It felt fast-paced to me, which is awesome. I think the way that I carried myself during that progression from Intern to Senior Specialist really showed the business and my boss what I was capable of from a management and leadership perspective, though I didn’t yet have direct reports. You do exhibit certain leadership qualities, like being able to lead services and lead your clients to the solution they’re looking for. I was offered a Team Lead position managing a few folks at that time, and we ended up absorbing a second team. At one point, I had 19 of the 30 direct reports at GreyCastle Security, but I’m back down to 13 – here I am in management!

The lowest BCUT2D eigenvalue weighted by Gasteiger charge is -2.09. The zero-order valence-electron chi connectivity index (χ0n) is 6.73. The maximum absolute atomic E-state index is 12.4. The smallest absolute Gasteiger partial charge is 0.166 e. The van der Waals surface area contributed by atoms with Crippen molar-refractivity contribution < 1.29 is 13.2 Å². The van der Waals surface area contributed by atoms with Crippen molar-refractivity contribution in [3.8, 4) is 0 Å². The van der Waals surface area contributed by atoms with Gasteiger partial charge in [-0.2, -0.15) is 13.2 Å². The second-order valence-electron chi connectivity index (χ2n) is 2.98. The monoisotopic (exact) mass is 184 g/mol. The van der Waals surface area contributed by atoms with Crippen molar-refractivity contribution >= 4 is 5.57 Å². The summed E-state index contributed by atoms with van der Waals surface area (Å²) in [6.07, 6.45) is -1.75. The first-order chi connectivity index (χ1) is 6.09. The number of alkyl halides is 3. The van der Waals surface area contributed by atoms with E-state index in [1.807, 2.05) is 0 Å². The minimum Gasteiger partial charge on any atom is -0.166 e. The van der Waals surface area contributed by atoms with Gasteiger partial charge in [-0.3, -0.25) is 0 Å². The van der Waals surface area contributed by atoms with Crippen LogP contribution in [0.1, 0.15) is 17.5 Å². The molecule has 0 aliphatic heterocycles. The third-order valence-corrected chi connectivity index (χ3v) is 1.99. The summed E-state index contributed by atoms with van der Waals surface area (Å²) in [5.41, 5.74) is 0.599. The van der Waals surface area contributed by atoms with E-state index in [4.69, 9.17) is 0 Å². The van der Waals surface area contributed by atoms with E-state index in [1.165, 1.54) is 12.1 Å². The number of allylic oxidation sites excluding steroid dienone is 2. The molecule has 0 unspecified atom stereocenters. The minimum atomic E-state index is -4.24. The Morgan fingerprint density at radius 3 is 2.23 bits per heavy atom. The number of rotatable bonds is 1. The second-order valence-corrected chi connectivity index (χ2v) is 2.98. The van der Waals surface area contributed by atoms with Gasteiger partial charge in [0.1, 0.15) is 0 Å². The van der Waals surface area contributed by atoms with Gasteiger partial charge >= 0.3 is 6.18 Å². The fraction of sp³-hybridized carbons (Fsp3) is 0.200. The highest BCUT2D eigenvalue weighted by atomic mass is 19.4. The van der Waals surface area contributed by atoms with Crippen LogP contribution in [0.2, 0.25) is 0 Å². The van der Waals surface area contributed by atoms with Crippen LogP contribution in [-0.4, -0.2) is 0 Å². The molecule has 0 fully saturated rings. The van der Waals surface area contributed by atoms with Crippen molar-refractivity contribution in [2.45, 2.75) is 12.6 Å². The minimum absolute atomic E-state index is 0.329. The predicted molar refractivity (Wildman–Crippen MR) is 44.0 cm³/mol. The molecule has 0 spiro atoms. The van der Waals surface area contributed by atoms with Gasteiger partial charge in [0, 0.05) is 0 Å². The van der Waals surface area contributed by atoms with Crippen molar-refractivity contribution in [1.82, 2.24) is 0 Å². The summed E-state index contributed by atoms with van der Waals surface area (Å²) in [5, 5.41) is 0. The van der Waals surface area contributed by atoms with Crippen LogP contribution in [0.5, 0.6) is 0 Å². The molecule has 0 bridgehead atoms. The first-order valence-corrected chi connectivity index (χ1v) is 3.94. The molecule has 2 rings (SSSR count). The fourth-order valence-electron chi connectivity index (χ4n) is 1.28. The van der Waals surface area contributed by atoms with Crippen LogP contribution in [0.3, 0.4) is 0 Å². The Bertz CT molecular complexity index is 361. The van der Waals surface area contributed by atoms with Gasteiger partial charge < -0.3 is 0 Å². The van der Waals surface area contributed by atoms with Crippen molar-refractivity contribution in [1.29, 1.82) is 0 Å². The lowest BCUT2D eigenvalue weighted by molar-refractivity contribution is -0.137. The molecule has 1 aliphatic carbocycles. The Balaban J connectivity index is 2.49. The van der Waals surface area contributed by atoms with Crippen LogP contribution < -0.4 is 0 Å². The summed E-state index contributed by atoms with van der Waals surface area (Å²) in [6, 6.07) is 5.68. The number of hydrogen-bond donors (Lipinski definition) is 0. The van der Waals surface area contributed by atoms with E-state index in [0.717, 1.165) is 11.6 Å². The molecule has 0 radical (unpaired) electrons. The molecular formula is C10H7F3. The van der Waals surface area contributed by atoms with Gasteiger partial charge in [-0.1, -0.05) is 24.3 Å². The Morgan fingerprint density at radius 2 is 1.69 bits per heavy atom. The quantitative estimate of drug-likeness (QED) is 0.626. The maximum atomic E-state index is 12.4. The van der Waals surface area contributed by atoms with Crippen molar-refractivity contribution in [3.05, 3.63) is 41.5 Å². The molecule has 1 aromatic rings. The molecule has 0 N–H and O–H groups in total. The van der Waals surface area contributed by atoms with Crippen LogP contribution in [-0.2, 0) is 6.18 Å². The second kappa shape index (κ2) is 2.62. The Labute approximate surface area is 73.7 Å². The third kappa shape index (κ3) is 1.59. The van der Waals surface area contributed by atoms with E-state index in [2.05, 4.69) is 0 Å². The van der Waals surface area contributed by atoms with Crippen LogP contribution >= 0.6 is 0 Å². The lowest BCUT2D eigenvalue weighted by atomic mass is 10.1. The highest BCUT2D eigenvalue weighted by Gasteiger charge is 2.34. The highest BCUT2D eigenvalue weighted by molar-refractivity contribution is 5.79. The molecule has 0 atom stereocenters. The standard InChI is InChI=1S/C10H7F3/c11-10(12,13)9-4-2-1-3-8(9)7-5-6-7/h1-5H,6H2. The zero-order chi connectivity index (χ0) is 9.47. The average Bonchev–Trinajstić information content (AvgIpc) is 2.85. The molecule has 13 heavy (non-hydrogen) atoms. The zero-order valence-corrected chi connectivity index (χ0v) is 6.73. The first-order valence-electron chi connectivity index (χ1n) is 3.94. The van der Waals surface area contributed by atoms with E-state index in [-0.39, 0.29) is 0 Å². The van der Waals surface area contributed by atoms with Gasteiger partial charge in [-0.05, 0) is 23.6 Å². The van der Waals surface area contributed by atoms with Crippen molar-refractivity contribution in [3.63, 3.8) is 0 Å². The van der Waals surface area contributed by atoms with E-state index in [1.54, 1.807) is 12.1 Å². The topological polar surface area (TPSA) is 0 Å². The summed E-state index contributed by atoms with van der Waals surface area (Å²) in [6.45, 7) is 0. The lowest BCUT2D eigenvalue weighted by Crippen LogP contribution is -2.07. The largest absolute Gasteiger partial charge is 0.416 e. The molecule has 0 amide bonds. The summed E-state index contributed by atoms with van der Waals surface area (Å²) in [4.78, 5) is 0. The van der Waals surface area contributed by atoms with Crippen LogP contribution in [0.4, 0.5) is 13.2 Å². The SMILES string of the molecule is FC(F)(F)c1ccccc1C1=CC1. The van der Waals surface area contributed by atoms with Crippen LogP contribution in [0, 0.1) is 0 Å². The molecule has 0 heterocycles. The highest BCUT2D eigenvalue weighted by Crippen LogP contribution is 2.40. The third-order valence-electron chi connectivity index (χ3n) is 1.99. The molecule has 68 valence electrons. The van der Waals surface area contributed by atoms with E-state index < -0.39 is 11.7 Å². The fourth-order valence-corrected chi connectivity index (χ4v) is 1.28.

Do you find you’re using more of your technical STEM skills these days, or more people management skills, working with clients and direct reports? 

It’s actually both – because we’re still a growing company, I’m still pretty heavily involved in some development pieces, which allows me to keep my skillset sharp. I still keep current with industry trends and regulations to keep current with our products and how they adapt. I’m not necessarily out on the front lines every day like the team is, solving those more strategic client problems, but being so close to it actually helps me better manage and lead the team. Not only can I talk the talk, I can walk the walk, so when they come to me with questions, concerns, or issues, I can relate because I’ve done what they’ve done and can help better guide them through the pain points they may be feeling. 

What are some particular challenges you’ve faced as a woman in STEM, specifically in IT and Cybersecurity?